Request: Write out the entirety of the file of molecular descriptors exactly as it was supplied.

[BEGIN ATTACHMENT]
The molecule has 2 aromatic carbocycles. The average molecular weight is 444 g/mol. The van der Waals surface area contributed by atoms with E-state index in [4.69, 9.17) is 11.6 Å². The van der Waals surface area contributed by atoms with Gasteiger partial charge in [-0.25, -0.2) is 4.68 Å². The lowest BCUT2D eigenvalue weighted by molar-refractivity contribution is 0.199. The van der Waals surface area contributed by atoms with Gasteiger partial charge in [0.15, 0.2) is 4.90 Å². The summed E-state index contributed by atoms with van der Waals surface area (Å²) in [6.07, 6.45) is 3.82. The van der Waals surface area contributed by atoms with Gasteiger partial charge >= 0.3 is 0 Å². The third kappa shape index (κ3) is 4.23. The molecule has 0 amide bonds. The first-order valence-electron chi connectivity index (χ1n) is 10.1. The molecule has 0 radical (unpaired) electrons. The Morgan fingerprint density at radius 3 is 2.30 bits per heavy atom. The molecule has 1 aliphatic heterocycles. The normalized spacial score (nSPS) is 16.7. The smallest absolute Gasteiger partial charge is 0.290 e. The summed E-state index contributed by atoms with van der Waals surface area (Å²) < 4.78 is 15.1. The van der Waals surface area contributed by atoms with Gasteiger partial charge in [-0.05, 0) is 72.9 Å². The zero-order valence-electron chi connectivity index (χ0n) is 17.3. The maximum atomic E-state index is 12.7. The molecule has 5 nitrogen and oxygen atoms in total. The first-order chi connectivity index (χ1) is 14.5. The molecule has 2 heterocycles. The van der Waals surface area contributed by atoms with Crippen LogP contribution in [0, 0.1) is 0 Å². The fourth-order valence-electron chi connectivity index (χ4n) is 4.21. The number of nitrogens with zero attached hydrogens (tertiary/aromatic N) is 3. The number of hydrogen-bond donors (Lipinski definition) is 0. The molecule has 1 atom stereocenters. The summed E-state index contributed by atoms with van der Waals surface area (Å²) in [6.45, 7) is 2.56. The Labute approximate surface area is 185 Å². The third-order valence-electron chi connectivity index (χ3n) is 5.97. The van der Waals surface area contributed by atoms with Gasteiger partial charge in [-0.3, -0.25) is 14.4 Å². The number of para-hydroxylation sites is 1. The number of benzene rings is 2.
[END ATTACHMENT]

The molecule has 2 aromatic carbocycles. The average molecular weight is 444 g/mol. The van der Waals surface area contributed by atoms with E-state index in [4.69, 9.17) is 11.6 Å². The van der Waals surface area contributed by atoms with Gasteiger partial charge in [-0.25, -0.2) is 4.68 Å². The lowest BCUT2D eigenvalue weighted by molar-refractivity contribution is 0.199. The van der Waals surface area contributed by atoms with Gasteiger partial charge in [0.15, 0.2) is 4.90 Å². The summed E-state index contributed by atoms with van der Waals surface area (Å²) in [6.07, 6.45) is 3.82. The van der Waals surface area contributed by atoms with Gasteiger partial charge >= 0.3 is 0 Å². The third kappa shape index (κ3) is 4.23. The molecule has 0 amide bonds. The first-order valence-electron chi connectivity index (χ1n) is 10.1. The molecule has 0 radical (unpaired) electrons. The Morgan fingerprint density at radius 3 is 2.30 bits per heavy atom. The molecule has 1 aliphatic heterocycles. The normalized spacial score (nSPS) is 16.7. The smallest absolute Gasteiger partial charge is 0.290 e. The summed E-state index contributed by atoms with van der Waals surface area (Å²) < 4.78 is 15.1. The van der Waals surface area contributed by atoms with Gasteiger partial charge in [-0.05, 0) is 72.9 Å². The zero-order valence-electron chi connectivity index (χ0n) is 17.3. The maximum atomic E-state index is 12.7. The molecule has 5 nitrogen and oxygen atoms in total. The first-order chi connectivity index (χ1) is 14.5. The molecule has 2 heterocycles. The van der Waals surface area contributed by atoms with Crippen LogP contribution in [0, 0.1) is 0 Å². The fourth-order valence-electron chi connectivity index (χ4n) is 4.21. The number of nitrogens with zero attached hydrogens (tertiary/aromatic N) is 3. The number of hydrogen-bond donors (Lipinski definition) is 0. The molecule has 1 atom stereocenters. The summed E-state index contributed by atoms with van der Waals surface area (Å²) in [6.45, 7) is 2.56. The Labute approximate surface area is 185 Å². The third-order valence-electron chi connectivity index (χ3n) is 5.97. The van der Waals surface area contributed by atoms with Gasteiger partial charge in [-0.3, -0.25) is 14.4 Å². The number of para-hydroxylation sites is 1. The number of benzene rings is 2.